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Flow Cytometry: CD55 Test

Flow Cytometry: CD55 Test

Flow Cytometry is a sophisticated biomedical technology that enables a multi-parameter analysis of individual cells. One crucial component recognized by Flow Cytometry is CD55, a membrane-bound glycoprotein also known as decay-accelerating factor (DAF). CD55 inhibits the complement system's reaction cascade, preventing cell damage by stopping the formation of the membrane attack complex (MAC).

The CD55 test, performed via Flow Cytometry, is significant in diagnosing and managing a range of conditions, particularly those related to the immune system and red blood cells. By providing essential information about the presence and function of CD55, the test assists clinicians in identifying these conditions, developing treatment strategies, and monitoring the response to treatment.

  • Test NameFlow Cytometry: CD55 Test
  • Sample TypeBlood/ bone marrow
  • Preparations RequiredNo specific preparation is needed for the CD55 test. Continue your normal diet, hydration, and medication routine unless otherwise instructed by your doctor.
  • Report Time2 days

What is the importance of the CD55 test?

The CD55 test is crucial for diagnosing and managing a range of conditions, especially those related to the immune system and red blood cells. By giving essential data about the presence and function of CD55, the test helps clinicians in understanding the immune system's functionality.

Is fasting necessary before the CD55 test?

No, fasting is not required for the CD55 test. You can maintain your usual dietary and hydration habits before the test.

Home Sample Collection Process

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Book your convenient slot
Sample Collection by Phlebotomist
Sample Collection by Phlebotomist
Reporting of the sample at lab
Reporting of the sample at lab
Download Reports
Download Reports
Frequently Asked Questions

The CD55 test measures the presence and quantity of the CD55 protein on cells. This protein plays a significant role in inhibiting the complement system, thus protecting cells from potential damage.

The frequency of the CD55 test depends on your specific health circumstances and your doctor's advice. Regular monitoring may be needed if you have known immune system disorders or other related health conditions.

CD55 is typically expressed on all cells in the body. However, the 'normal' range can vary depending on the laboratory and specific method used. Your doctor will interpret your results based on your overall health and any symptoms you may be experiencing.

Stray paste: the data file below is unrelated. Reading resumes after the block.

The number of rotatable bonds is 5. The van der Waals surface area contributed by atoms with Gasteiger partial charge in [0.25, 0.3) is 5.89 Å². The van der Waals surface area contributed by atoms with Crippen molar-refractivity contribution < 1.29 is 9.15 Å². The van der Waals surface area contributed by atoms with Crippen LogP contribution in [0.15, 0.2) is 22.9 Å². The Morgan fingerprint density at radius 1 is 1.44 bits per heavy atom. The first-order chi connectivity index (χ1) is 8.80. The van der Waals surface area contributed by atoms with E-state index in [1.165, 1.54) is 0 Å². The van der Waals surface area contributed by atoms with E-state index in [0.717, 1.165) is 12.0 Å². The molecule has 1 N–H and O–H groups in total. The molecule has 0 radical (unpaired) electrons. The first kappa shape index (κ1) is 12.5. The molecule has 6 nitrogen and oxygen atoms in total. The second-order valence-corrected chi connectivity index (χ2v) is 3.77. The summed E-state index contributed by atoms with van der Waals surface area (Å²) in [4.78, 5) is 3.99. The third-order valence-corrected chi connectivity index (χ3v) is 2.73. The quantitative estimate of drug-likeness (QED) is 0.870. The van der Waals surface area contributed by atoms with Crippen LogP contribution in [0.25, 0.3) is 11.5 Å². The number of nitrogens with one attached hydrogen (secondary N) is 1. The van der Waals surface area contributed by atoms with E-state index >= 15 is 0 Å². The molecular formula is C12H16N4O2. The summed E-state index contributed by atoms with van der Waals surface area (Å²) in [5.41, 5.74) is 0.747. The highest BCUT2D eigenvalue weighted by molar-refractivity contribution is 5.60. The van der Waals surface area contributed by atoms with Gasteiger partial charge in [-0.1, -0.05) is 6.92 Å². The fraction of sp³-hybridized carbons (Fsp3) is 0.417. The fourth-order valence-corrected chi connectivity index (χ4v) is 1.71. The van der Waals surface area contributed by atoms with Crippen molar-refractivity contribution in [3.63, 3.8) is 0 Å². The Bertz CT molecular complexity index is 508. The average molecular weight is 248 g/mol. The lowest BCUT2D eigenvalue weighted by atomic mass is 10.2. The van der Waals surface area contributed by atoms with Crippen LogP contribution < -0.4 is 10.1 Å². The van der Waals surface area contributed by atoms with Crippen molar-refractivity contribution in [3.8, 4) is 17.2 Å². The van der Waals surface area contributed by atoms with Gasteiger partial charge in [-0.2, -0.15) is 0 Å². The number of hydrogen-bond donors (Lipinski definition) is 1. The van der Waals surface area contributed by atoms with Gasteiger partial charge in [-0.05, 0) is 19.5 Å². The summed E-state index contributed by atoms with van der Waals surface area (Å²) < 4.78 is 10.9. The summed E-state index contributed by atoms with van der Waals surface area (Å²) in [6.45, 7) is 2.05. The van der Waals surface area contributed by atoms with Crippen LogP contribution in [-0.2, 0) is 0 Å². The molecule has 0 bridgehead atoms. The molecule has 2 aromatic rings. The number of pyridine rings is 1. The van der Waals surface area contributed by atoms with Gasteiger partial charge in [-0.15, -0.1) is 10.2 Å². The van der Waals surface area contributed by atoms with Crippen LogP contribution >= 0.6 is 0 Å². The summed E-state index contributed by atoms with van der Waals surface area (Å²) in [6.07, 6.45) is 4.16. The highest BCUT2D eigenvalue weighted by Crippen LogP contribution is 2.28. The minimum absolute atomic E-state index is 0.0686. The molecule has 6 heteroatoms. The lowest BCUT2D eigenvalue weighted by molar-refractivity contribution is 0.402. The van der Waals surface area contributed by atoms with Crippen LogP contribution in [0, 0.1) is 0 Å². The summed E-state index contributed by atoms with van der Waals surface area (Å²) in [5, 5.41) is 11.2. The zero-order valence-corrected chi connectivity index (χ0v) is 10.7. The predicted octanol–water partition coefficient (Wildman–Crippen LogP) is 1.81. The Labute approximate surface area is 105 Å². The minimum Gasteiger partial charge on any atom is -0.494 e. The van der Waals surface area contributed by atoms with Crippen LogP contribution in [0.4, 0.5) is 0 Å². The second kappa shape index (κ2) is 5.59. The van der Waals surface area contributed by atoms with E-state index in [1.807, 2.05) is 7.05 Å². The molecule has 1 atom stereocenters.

There are no specific precautions needed for the CD55 test. However, it's always advisable to inform your doctor about any medications or supplements you're taking, as these could potentially influence the test results.

Several factors can influence CD55 levels. Modifiable factors include certain medications and lifestyle habits, while non-modifiable factors include age, genetics, and certain medical conditions like autoimmune diseases and hematological disorders.

If your CD55 results are abnormal, you should typically consult with a hematologist or an immunologist, experts in blood disorders and immune system disorders, respectively. Depending on the underlying suspected cause, you may also need to see other specialists.

The CD55 test involves a simple blood draw. The risks associated with this procedure are minimal and can include minor pain or bruising at the needle site, lightheadedness, and a small risk of infection.

An abnormal CD55 result can indicate potential issues with the immune system or red blood cells, but it does not definitively diagnose any specific disease. Further diagnostic tests are typically required for a clear diagnosis.

While many blood parameters can be influenced by age, CD55 levels are generally relatively stable throughout life. However, various disease conditions can significantly affect CD55 levels.

Certain medications, particularly those that influence the immune response or blood cell function, can impact CD55 levels. Always inform your doctor about any medications you're currently taking before the test.

If your CD55 level is low, it's important to discuss with a healthcare professional to understand the underlying cause. The approach to increasing CD55 levels depends largely on this cause, and might involve addressing an underlying health condition, adjusting a medication regimen, or in some cases, receiving certain treatments to boost the immune response.

While there's no direct evidence that stress can change CD55 levels, chronic stress can impact overall health and potentially influence various blood parameters. It's always beneficial to manage stress effectively for overall wellbeing.

While the CD55 test provides critical information about immune system function and red blood cells, it's not typically used alone to diagnose specific diseases. It's part of a broader diagnostic process that may include other tests, medical history, and physical examination.

Understanding your health and the various tests you undergo is key to your active participation in your healthcare journey. Remember, your healthcare team is your best resource in interpreting these tests and explaining their implications for your health. Should you have any concerns or further questions about the CD55 test, do not hesitate to discuss these with your doctor. They are committed to ensuring you feel informed and confident about your healthcare decisions.

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